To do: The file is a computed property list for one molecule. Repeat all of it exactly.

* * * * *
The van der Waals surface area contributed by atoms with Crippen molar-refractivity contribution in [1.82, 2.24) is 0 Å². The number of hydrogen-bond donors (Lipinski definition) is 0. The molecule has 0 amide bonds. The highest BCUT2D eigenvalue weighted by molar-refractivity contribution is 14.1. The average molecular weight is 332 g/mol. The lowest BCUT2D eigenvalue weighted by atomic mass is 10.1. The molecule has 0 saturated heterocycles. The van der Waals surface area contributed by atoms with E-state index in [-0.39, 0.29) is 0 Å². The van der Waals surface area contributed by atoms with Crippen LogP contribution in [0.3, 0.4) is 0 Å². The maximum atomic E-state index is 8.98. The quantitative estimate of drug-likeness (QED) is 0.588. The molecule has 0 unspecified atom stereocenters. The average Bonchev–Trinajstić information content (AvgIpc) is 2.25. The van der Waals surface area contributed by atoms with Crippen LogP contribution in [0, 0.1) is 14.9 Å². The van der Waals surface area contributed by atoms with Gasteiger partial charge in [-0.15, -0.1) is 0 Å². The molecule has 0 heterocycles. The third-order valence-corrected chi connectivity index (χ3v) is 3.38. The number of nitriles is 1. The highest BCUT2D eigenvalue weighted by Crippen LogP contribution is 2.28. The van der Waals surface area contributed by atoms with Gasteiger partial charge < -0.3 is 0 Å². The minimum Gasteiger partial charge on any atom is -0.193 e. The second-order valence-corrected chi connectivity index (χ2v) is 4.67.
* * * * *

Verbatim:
The van der Waals surface area contributed by atoms with Crippen molar-refractivity contribution in [1.82, 2.24) is 0 Å². The number of hydrogen-bond donors (Lipinski definition) is 0. The molecule has 0 amide bonds. The highest BCUT2D eigenvalue weighted by molar-refractivity contribution is 14.1. The average molecular weight is 332 g/mol. The lowest BCUT2D eigenvalue weighted by atomic mass is 10.1. The molecule has 0 saturated heterocycles. The van der Waals surface area contributed by atoms with E-state index in [-0.39, 0.29) is 0 Å². The van der Waals surface area contributed by atoms with Crippen LogP contribution in [0.3, 0.4) is 0 Å². The maximum atomic E-state index is 8.98. The quantitative estimate of drug-likeness (QED) is 0.588. The molecule has 0 unspecified atom stereocenters. The average Bonchev–Trinajstić information content (AvgIpc) is 2.25. The van der Waals surface area contributed by atoms with Crippen LogP contribution in [0, 0.1) is 14.9 Å². The van der Waals surface area contributed by atoms with Gasteiger partial charge in [-0.15, -0.1) is 0 Å². The molecule has 0 heterocycles. The third-order valence-corrected chi connectivity index (χ3v) is 3.38. The number of nitriles is 1. The highest BCUT2D eigenvalue weighted by Crippen LogP contribution is 2.28. The van der Waals surface area contributed by atoms with Gasteiger partial charge < -0.3 is 0 Å². The minimum Gasteiger partial charge on any atom is -0.193 e. The second-order valence-corrected chi connectivity index (χ2v) is 4.67.